Coconut Pastry Cream for Pies & Tarts

Thick, sweet and full of flavour, this is my go-to filling for coconut cream pies and tarts. The recipe yields enough to fill a fully baked 9 inch tart shell or a 9 inch pie pastry, and when chilled it is sturdy enough for tidy slices. A full cup of sugar in the mix allows the custard to hold its own in an unsweetened pie shell, as well as balances the richness of a whipped cream topping. Try pairing the filling with a chocolate crumb crust or a nutty shortbread base for a simple twist on a classic. When purchasing dried coconut, select organic products for the most authentic taste and texture.

Coconut Pastry Cream
For Pies and Tarts

Adapted from “Pastry Cream”, Dorie Greenspan’s Baking: From My Home to Yours


1 cup whole milk
1 cup full-fat coconut milk
3 large eggs
1 cup granulated sugar (200g)
1/4 cup cornstarch (30g)
1 1/2 teaspoons pure vanilla extract
3.5 tablespoons unsalted butter (1 3/4 oz)
1/2 cup unsweetened organic coconut, flaked or shredded


Cut the butter into small chunks and allow it to come to room temperature while you prepare the other ingredients.

Combine both milks in a small saucepan and set it over medium heat.

Combine the sugar, cornstarch, and eggs in a medium saucepan and whisk until the mixture is thick and lightened in colour.

When the milk begins to simmer, remove it from the heat and pour about 1/4 cup into the egg mixture while whisking vigorously to prevent the eggs from scrambling. Whisking constantly, slowly add the remaining milk.

Return the saucepan to the heat and continue to whisk while the mixture comes to a boil. Turn down the heat if necessary to prevent the bottom from scorching. Allow the mixture to boil for 1-2 minutes while whisking vigorously, until it is quite thick (about the consistency of mayonnaise). If overcooked, the cream will curdle and require straining.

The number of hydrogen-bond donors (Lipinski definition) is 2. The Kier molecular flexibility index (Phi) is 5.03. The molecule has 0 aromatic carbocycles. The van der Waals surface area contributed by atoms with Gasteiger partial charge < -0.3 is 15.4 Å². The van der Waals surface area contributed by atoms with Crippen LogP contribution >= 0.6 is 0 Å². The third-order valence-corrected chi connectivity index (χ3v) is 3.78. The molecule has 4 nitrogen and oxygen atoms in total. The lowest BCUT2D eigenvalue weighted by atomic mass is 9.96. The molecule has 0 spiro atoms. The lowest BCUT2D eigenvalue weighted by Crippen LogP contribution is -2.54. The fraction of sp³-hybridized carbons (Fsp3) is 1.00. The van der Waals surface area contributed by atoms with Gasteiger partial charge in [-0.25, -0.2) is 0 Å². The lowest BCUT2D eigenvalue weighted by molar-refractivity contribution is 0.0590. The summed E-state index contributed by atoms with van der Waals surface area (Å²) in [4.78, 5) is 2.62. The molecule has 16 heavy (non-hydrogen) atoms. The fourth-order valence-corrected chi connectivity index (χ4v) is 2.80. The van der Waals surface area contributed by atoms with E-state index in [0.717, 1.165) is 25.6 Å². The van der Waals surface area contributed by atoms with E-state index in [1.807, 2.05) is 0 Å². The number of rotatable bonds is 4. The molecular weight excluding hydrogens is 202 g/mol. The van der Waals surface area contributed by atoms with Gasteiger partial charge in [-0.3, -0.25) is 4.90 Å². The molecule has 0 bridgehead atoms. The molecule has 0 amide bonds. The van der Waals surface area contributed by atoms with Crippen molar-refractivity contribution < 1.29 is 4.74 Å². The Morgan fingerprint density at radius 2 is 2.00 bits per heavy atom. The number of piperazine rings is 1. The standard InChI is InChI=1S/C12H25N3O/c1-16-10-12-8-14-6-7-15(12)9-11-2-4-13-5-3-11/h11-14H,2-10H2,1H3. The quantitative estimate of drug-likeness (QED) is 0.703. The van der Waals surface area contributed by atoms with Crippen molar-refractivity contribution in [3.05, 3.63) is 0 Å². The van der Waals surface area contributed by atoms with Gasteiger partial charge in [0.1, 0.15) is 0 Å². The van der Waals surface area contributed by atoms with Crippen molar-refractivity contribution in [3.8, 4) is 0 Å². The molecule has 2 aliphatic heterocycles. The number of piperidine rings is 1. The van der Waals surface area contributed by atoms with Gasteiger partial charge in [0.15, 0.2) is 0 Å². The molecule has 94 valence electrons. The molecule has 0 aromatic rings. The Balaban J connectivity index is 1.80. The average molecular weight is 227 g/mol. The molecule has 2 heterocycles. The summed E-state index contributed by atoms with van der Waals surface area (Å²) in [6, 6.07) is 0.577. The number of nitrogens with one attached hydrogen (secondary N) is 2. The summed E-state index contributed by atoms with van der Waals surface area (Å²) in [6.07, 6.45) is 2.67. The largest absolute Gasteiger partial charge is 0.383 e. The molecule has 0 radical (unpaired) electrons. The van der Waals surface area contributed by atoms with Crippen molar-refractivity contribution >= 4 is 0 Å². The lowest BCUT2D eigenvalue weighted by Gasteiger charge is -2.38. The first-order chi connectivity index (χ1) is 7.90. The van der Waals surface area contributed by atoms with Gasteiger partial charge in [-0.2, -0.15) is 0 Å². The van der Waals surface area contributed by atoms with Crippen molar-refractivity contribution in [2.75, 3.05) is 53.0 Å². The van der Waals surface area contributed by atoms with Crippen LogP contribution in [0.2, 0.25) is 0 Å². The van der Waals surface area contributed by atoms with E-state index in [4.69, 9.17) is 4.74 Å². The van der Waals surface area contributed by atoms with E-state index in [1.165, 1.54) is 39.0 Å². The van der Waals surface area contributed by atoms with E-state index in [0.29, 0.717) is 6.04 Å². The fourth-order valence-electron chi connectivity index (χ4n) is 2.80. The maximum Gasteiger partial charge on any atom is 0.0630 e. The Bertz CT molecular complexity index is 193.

Remove the saucepan from the heat and quickly whisk in the vanilla extract. Wait 5 minutes, then whisk in the butter one piece at a time. Scrape the pastry cream into a large glass bowl and stir in the coconut while it is still warm. Cover the surface with plastic wrap to create an airtight seal and allow the bowl to cool to room temperature before chilling.

The custard will keep for up to one week in the refrigerator.

Coconut Pie Pastry

What I love about basic pastry recipes, especially ones geared towards pies, is that there is so much room to do something unexpected. Espresso powder? Sure, go for it. Ground nuts? Take your pick. With so many options, from shredded cheddar to toasted coconut, sometimes it is not enough to leave well enough alone. Pair this coconut pastry with any of your favourite summer fruit pies, or try two new things at once with a fresh mango lattice pie like we did.

Coconut Pie Pastry


9 oz cake and pastry flour

1 tablespoon granulated sugar

 3/4 teaspoon salt

1 cup cold unsalted butter, cut into pieces (8 oz)

60g sweetened flaked coconut

6 tablespoons very cold water (3 oz)

1 tablespoon fresh lemon juice ( .5 oz)


Preheat the oven to 325° F. Toast the coconut for 5-10 minutes or until light golden brown. Once it has cooled, pulse the coconut in a food processor just until you have fairly fine to medium crumbs.

Combine the water and lemon juice in a cup, and place in the freezer until the liquid is very cold but not icy. Whisk together the flour, sugar and salt to combine and aerate.

Add the cold, cubed butter to the bowl and toss to coat the butter with flour. Using a pastry blender, cut in the butter until it resembles large flake oats with some pea-sized bits remaining. Use a fork to toss in the toasted coconut. Chill the bowl in the freezer for 10 minutes.

Pour the lemon water around the outside of the bowl, and quickly toss with a fork to disperse the liquid and combine the mixture. Gather the dough together and give it a few brief kneads against the sides of the bowl, just until it holds together, then wrap very tightly in plastic wrap. Chill the dough for at least 2 hours to give the flour some time to absorb the moisture, and to re-solidify the butter.

Remove from the fridge 20 minutes before rolling. Use as directed in your recipe of choice. The dough will keep for 2-3 days in the fridge or up to one month in the freezer.


Photo of the Day: All-in Apple Cake

Some ingredients for my favourite snacking cake, the all-in apple cake. I’m a sucker for texture, and this simple cake delivers the crunch. Besides the last of my northern spies, the cake is studded with sweet currents, toasted organic coconut, pecans, and a medley of freshly ground spices, including some inciting ceylon cinnamon. And it’s okay to eat it for breakfast.